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Environmentalists Score $47M Settlement With SoCal Warehouse Builder

The proposed 40.6 million-square-foot project would be one of the nation’s largest logistics centers.

MORENO VALLEY (CN) — A coalition of environmental activist groups reached a $47 million settlement Thursday with the developer of a Southern California mega-warehouse who promised to incorporate green technology at the facility and invest in conservation efforts for the surrounding area.

For the better part of a decade, residents of Moreno Valley, California have been aware of the World Logistics Center warehouse project. Environmental advocacy groups called the proposed 40.6 million-square-foot facility a “climate and air-quality disaster” that would emit tons of greenhouse gases in the region.

In 2015, the groups sued developer Highland Fairview and the city after Moreno Valley approved the project. In 2018, a Riverside Superior Court judge ruled the project’s environmental review was thin on details on its carbon footprint. Earthjustice, a nonprofit environmental advocacy group, sued the city again in 2020 after the city approved a revised report on the project’s environmental impact, claiming the city did not carefully review the document.

But on Thursday, the coalition of environmentalists announced a settlement agreement with the developer.

“It’s been a very long process to get where we are today,” said Joseph Lyou, president and CEO of the Coalition for Clean Air, in a phone interview with Courthouse News.

The Center for Biological Diversity, the Sierra Club, the San Bernardino Audubon Society and the Center for Community Action and Environmental Justice joined the Coalition for Clean Air in suing over the project, and were also parties to the settlement agreement.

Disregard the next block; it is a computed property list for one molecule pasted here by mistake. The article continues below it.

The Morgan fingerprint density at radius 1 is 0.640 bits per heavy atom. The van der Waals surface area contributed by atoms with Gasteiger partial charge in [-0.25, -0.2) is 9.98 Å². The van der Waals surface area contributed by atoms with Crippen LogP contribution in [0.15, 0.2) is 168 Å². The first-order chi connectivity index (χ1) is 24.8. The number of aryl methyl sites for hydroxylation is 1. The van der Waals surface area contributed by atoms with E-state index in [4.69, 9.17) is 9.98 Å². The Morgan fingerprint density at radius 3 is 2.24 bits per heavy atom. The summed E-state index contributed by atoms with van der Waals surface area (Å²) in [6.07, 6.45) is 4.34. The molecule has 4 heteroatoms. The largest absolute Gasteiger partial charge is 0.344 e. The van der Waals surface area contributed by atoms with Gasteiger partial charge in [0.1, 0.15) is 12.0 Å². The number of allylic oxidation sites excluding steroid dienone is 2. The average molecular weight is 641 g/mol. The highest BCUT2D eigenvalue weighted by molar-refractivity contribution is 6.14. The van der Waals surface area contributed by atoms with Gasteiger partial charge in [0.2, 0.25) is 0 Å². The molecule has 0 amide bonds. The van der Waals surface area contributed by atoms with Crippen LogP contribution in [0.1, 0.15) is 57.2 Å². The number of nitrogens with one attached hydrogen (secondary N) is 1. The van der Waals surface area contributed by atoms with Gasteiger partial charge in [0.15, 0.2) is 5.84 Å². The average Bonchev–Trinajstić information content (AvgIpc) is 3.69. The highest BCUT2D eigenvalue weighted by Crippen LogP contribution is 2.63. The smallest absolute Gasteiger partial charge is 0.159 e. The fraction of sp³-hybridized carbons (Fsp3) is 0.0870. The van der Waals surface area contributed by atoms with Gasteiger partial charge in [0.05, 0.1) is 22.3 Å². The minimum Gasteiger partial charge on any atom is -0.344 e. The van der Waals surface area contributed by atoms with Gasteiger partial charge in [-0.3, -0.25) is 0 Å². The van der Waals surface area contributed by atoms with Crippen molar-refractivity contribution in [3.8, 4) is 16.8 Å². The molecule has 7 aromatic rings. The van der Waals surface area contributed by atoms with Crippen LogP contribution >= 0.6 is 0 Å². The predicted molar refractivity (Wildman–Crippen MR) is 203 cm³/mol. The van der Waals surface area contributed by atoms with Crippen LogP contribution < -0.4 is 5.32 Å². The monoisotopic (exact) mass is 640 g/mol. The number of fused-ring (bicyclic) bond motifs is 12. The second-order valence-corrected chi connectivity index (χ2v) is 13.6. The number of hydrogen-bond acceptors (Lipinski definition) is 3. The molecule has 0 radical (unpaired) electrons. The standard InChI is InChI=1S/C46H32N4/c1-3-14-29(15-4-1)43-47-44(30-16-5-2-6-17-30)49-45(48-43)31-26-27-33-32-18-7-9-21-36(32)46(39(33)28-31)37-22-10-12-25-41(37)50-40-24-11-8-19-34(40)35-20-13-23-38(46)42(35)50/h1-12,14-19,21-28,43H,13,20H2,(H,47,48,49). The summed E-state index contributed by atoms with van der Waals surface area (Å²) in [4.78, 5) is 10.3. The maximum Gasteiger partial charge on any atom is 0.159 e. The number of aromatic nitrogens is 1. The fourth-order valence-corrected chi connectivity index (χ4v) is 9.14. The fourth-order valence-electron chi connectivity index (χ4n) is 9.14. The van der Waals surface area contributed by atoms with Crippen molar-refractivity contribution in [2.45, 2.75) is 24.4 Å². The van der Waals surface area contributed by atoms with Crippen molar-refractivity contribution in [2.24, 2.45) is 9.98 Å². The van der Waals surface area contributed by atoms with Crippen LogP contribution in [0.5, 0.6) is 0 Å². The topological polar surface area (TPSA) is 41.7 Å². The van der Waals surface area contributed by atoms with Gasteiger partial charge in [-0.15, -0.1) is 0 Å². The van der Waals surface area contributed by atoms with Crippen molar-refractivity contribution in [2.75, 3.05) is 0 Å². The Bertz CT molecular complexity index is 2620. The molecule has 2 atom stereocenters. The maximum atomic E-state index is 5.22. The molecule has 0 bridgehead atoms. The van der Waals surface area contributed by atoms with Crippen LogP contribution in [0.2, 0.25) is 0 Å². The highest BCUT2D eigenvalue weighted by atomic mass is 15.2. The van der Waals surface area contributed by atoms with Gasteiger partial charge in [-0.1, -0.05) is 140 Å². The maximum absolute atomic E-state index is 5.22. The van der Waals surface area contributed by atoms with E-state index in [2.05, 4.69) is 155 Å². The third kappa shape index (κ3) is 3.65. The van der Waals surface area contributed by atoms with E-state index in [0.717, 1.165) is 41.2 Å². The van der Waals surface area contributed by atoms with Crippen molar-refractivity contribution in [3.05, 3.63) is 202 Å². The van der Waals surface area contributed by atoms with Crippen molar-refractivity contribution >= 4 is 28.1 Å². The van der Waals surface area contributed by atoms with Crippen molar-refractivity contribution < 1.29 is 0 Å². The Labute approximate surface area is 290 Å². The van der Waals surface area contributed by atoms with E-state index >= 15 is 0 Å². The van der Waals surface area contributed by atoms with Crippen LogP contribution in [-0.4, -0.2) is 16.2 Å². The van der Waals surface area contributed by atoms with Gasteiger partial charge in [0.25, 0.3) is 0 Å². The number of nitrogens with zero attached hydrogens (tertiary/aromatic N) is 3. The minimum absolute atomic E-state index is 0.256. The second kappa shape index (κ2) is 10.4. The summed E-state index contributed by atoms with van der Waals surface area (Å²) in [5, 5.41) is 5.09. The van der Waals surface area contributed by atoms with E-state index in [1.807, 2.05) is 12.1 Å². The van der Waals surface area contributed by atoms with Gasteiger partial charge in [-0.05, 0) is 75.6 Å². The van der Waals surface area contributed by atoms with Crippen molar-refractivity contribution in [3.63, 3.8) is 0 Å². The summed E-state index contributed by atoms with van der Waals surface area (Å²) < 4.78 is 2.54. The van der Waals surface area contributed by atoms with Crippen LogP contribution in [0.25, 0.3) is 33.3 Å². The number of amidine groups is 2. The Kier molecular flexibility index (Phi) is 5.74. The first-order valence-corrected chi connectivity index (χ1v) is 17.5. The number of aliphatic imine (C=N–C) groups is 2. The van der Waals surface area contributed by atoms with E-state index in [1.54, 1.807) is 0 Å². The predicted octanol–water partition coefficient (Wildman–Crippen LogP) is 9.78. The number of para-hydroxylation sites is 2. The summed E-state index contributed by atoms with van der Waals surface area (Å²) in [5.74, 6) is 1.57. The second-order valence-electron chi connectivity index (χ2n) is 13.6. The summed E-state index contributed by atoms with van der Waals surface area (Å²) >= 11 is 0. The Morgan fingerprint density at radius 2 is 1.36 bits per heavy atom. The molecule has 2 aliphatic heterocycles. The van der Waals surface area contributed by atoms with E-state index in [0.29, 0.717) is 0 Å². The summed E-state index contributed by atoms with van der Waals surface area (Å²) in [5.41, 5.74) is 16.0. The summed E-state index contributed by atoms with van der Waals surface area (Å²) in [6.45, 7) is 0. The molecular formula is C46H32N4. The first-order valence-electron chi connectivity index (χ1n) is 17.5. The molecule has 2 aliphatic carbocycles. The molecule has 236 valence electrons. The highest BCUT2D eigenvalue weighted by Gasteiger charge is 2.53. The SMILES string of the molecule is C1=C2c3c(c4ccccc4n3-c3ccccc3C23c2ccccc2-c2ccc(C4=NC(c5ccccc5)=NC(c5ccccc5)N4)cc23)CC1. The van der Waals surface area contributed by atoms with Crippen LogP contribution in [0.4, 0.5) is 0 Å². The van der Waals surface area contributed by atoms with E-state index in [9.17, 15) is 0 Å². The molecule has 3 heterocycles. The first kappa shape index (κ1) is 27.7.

Highland Fairview agreed to a bevvy of measures to offset the site’s carbon footprint. Pursuant to the settlement, the building will incorporate solar panels and use electric trucks, forklifts and charging infrastructure on site, and the firm will invest $4 million in conservation efforts to protect the nearby San Jacinto Wildlife Area.

Moreno Valley residents may apply for $1,000 grants to subsidize electric vehicles purchases, and the developer will provide up to $5 million in home air filtration and noise cancellation equipment for nearby homes. The agreement totals to a $47 million investment the developer’s part.

Advocates call the settlement a win for the community and the nearby wildlife preserve, and say it will also check the warehouse boom in California’s Inland Empire region.

“Hopefully this is going to be the standard for warehouse development,” said Earthjustice attorney Adrian Martinez when reached by phone. “The new project, with this settlement agreement and other agreements, will result in a lot fewer impacts, and I think my clients did an excellent job in advocating for their positions. I think the project’s better for this work.”

The environmental groups hope the settlement will set a new standard for future warehouse projects and encourage cities to push for zero-emission standards across the nation.

“It sets a new baseline what is achievable and what should be expected of these warehouse development projects,” said Center for Biological Diversity attorney Aruna Prabhala in a phone interview.

San Francisco-based law firm Shute, Mihaly and Weinberger joined the advocacy groups in their settlement negotiations with Highland Fairview.

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